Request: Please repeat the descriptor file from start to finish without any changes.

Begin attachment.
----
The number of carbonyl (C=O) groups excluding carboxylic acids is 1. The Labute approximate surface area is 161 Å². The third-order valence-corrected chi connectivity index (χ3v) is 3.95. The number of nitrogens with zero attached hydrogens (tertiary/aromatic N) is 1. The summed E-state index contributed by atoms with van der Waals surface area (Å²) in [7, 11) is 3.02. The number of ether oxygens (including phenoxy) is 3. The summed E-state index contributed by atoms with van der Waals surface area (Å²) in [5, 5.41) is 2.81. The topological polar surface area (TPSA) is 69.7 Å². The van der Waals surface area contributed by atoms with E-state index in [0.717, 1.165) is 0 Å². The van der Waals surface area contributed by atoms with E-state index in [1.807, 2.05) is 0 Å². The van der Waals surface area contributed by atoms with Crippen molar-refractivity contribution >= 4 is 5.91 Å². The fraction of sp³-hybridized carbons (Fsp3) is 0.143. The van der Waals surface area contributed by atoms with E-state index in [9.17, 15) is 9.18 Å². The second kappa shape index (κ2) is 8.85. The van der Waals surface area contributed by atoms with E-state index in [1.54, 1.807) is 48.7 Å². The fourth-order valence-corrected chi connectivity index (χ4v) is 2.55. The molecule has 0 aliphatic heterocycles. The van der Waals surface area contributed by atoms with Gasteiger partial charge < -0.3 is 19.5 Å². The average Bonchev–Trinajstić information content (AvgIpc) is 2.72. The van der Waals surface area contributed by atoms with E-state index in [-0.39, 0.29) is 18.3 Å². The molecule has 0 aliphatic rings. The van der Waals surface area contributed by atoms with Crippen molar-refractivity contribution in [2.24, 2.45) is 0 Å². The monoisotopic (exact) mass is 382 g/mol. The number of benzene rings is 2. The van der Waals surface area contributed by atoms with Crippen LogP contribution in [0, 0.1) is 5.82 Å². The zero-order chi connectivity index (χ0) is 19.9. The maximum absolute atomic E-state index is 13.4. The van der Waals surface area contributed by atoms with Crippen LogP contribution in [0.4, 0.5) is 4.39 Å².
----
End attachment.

The number of carbonyl (C=O) groups excluding carboxylic acids is 1. The Labute approximate surface area is 161 Å². The third-order valence-corrected chi connectivity index (χ3v) is 3.95. The number of nitrogens with zero attached hydrogens (tertiary/aromatic N) is 1. The summed E-state index contributed by atoms with van der Waals surface area (Å²) in [7, 11) is 3.02. The number of ether oxygens (including phenoxy) is 3. The summed E-state index contributed by atoms with van der Waals surface area (Å²) in [5, 5.41) is 2.81. The topological polar surface area (TPSA) is 69.7 Å². The van der Waals surface area contributed by atoms with E-state index in [0.717, 1.165) is 0 Å². The van der Waals surface area contributed by atoms with E-state index in [1.807, 2.05) is 0 Å². The van der Waals surface area contributed by atoms with Crippen molar-refractivity contribution >= 4 is 5.91 Å². The fraction of sp³-hybridized carbons (Fsp3) is 0.143. The van der Waals surface area contributed by atoms with E-state index in [9.17, 15) is 9.18 Å². The second kappa shape index (κ2) is 8.85. The van der Waals surface area contributed by atoms with E-state index in [1.54, 1.807) is 48.7 Å². The fourth-order valence-corrected chi connectivity index (χ4v) is 2.55. The molecule has 0 aliphatic heterocycles. The van der Waals surface area contributed by atoms with Gasteiger partial charge < -0.3 is 19.5 Å². The average Bonchev–Trinajstić information content (AvgIpc) is 2.72. The van der Waals surface area contributed by atoms with E-state index in [-0.39, 0.29) is 18.3 Å². The molecule has 0 aliphatic rings. The van der Waals surface area contributed by atoms with Crippen molar-refractivity contribution in [2.24, 2.45) is 0 Å². The monoisotopic (exact) mass is 382 g/mol. The number of benzene rings is 2. The van der Waals surface area contributed by atoms with Crippen LogP contribution in [0, 0.1) is 5.82 Å². The zero-order chi connectivity index (χ0) is 19.9. The maximum absolute atomic E-state index is 13.4. The van der Waals surface area contributed by atoms with Crippen LogP contribution in [0.4, 0.5) is 4.39 Å².